Russia bonds

By Vladimir Kolychev, VTB Capital

Russian President Vladimir Putin announced this month that Russia should aim to sell its oil and gas for roubles globally, because “the dollar monopoly in energy trade was damaging Russia’s economy”.

This was the clearest indication yet that Russia is serious about its plan to shift away from using the US dollar. Western sanctions against Russia have accelerated this process and encouraged Russia’s close economic alliance with China. Some may question this move but for Russia, a shift away from the dollar makes perfect sense. 

Russia is worried about the level of foreigners owning its debt, it seems. According to Bloomberg, the head of the central bank’s financial stability department, Vladimir Chistyukhin, told reporters “We don’t consider the situation to be critical at this point… At the same time, we do see potential risks.”

Foreign investors at the start of July owned 30 per cent of outstanding debt – around 930bn rubles. That’s up from 7 per cent a year ago, and 21 per cent at the start of February. Which prompts the questions – should the bank worry? And what has sparked the increase?

To which the answers are: “No”, and “the central bank”. 

Euroclear on Thursday finally started the long-awaited direct settlement of Russian rouble-denominated government bonds.

The launch seemed to go smoothly, though there was no surge in prices or volumes to mark the event. With investors having had months to take positions in anticipation of the happy day, they had little reason to change their views.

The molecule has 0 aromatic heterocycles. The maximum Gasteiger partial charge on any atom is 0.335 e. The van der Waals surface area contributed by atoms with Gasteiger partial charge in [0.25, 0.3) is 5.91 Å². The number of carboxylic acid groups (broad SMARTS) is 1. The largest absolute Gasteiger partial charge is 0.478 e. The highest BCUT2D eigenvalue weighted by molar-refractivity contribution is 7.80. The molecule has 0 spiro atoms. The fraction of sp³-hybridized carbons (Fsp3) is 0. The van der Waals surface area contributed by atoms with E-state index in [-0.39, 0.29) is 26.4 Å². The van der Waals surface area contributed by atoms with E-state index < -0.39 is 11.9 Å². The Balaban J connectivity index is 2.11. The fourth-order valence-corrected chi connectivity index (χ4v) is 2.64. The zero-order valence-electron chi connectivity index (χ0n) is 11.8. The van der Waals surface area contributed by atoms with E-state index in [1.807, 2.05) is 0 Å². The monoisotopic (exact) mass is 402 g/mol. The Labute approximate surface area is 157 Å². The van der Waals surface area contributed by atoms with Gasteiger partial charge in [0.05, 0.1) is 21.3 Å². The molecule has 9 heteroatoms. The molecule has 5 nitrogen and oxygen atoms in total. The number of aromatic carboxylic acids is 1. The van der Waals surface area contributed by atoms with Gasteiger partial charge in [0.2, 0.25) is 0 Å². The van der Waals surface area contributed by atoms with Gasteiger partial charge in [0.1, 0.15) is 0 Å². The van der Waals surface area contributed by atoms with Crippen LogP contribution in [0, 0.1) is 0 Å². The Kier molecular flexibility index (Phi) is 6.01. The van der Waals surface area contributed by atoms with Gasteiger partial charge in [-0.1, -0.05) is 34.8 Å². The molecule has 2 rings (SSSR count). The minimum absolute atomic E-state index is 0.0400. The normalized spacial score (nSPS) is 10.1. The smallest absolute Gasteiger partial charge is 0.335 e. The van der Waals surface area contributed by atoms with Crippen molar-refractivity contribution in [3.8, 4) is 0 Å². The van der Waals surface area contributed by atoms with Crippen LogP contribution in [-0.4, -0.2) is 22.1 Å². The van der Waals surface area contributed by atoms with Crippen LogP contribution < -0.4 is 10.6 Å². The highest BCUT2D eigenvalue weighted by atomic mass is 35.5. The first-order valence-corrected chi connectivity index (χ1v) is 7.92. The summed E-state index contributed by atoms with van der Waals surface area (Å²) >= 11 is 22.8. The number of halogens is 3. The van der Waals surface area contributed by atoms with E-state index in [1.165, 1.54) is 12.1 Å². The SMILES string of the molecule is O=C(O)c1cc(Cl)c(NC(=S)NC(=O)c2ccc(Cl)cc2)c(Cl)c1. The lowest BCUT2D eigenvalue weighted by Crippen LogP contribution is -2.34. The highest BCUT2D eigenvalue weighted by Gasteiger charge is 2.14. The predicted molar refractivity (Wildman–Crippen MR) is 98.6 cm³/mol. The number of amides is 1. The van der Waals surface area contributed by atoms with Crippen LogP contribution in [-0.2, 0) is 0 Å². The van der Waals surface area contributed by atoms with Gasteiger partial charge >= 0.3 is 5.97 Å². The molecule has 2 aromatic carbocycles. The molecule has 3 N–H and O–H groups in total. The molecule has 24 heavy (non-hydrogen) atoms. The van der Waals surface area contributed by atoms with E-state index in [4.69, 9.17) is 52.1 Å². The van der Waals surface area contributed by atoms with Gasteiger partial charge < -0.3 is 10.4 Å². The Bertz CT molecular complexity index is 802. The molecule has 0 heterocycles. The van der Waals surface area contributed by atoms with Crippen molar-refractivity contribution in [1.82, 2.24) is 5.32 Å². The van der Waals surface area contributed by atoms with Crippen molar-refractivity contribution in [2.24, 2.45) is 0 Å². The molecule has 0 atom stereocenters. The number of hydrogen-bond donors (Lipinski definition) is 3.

Last week’s $3bn Rosneft eurobond caps a strong year for Russian corporates which have so far raised $14.8bn from the international debt markets – well up on $12.1bn for the whole of last year and approaching 2007′s record $18.1bn, according to Dealogic, the research company.

The success of Russia’s corporate giants in attracting investors at ever-lower yields opens the way for second- and third-tier companies to tap the markets next year – as long as international investors remain flush with cheap money. 

Life for international bond investors in Russia is expected to get a lot easier from January, when newly-created links between the Moscow market and European-wide settlement and clearing systems are finally switched on.

Russia’s Central Securities Depository will next month start opening client accounts with direct access to Euroclear and Clearstream, the west European-based clearing networks. Officials at Micex, the Russian financial exchange, say the accounts will become fully operational for bond investors at the beginning of 2013. 

By Ben Aris of business new europe

Russia’s Economy Ministry announced it would offer Rbs1.5tn ($46bn) worth of bonds to finance infrastructure projects this week that has investors salivating at the prospect.

Russia has massively ramped up investments into its crumbling infrastructure in recent years as part of a grand plan to invest at least Rbs1tn into modernising the country.